Investigators from Norway conducted a nationwide cohort study to determine the mortality rate and occurrence of cardiac complications in children with isolated ventricular septal defects (VSDs). Four Norwegian nationwide health registers were used to identify all live-born children in Norway from 1994–2009 and determine their medical history as well as causes of death for those who died. Children with congenital heart disease (CHD), and specifically those with isolated VSD, were identified using specific CHD diagnosis codes documented in the health registers. The primary outcome was mortality, defined as the proportion of deaths in the cohort regardless of cause through 2012. A secondary outcome was occurrence of cardiac complications (eg, endocarditis, aortic regurgitation, pulmonary hypertensions, and arrhythmias) among children with isolated VSD as determined by routine diagnostic and procedure codes in the health registers. Survival among children with isolated VSDs was compared to survival among children without CHD using a hazard ratio (HR).
Of 943,871 live-born children identified, 11,272 had CHD and 3,495 (0.4%) had an isolated VSD. Surgical or catheter-based treatment of VSD was performed in 5.2% of the cases. Twelve children (0.3%) with isolated VSDs died during the study period compared to 4,015 (0.4%) of children without CHD (adjusted HR, 0.8; 95% CI, 0.5–1.4; P = .48). Among children with isolated VSDs, endocarditis occurred in 0.9%, aortic regurgitation in 3.4%, pulmonary hypertension in 0.3%, and arrhythmias in 4.6%.
The investigators conclude that children with isolated VSDs have a favorable prognosis without excess mortality.
Dr. Spar has disclosed no financial relationship relevant to this commentary. This commentary does not contain a discussion of an unapproved/investigative use of a commercial product/device.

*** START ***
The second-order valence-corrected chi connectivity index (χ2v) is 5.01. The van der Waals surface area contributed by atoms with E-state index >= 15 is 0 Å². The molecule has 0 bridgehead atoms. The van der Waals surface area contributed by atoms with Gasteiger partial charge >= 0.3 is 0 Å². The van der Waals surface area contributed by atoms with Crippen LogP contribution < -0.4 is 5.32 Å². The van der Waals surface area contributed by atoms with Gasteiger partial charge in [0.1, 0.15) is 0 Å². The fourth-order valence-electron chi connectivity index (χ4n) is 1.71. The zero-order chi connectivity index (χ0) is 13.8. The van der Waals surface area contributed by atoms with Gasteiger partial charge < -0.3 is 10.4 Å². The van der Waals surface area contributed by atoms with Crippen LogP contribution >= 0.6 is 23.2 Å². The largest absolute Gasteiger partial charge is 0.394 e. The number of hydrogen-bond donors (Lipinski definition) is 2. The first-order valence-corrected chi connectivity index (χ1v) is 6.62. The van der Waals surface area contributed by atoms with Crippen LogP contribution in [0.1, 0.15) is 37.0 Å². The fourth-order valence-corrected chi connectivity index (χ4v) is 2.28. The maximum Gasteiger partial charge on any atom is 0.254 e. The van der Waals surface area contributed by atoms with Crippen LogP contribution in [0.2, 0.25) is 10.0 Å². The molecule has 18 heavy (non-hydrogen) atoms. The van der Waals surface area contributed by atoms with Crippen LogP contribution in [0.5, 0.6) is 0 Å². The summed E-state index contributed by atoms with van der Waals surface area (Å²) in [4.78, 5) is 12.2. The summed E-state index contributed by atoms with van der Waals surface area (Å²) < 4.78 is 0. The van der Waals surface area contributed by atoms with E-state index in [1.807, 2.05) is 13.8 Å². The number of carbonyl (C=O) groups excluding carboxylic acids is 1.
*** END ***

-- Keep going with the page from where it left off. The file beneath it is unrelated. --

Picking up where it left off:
VSDs are the most common CHD defect in children (excluding bicuspid aortic valve), occurring in nearly half of patients with CHD. VSDs occur in various anatomic locations including membranous, muscular, outlet, and inlet locations. After birth, these defects often lead to left to right shunts as the pulmonary vascular resistance decreases. There are variations in the size of the defect and intracardiac shunt, from small to large. Large shunts can lead to increased pulmonary circulation (symptoms including tachypnea, poor feeding and weight gain, tachycardia, hepatomegaly). VSD closure is indicated in patients with heart failure symptoms despite maximal therapy, large shunts, and defects associated with aortic valve prolapse and aortic regurgitation.
The natural history of VSDs had been well described.1 Most small defects close within the first 2 years of life.2 If small defects persist into adulthood, the VSDs are usually benign (rare reports of endocarditis and arrhythmia).1 Large VSDs rarely close and often lead to pulmonary overcirculation and failure to thrive, which ultimately require surgical intervention. If unrepaired, large defects can lead to irreversible pulmonary hypertension. Complications of VSDs include endocarditis, aortic regurgitation, subaortic...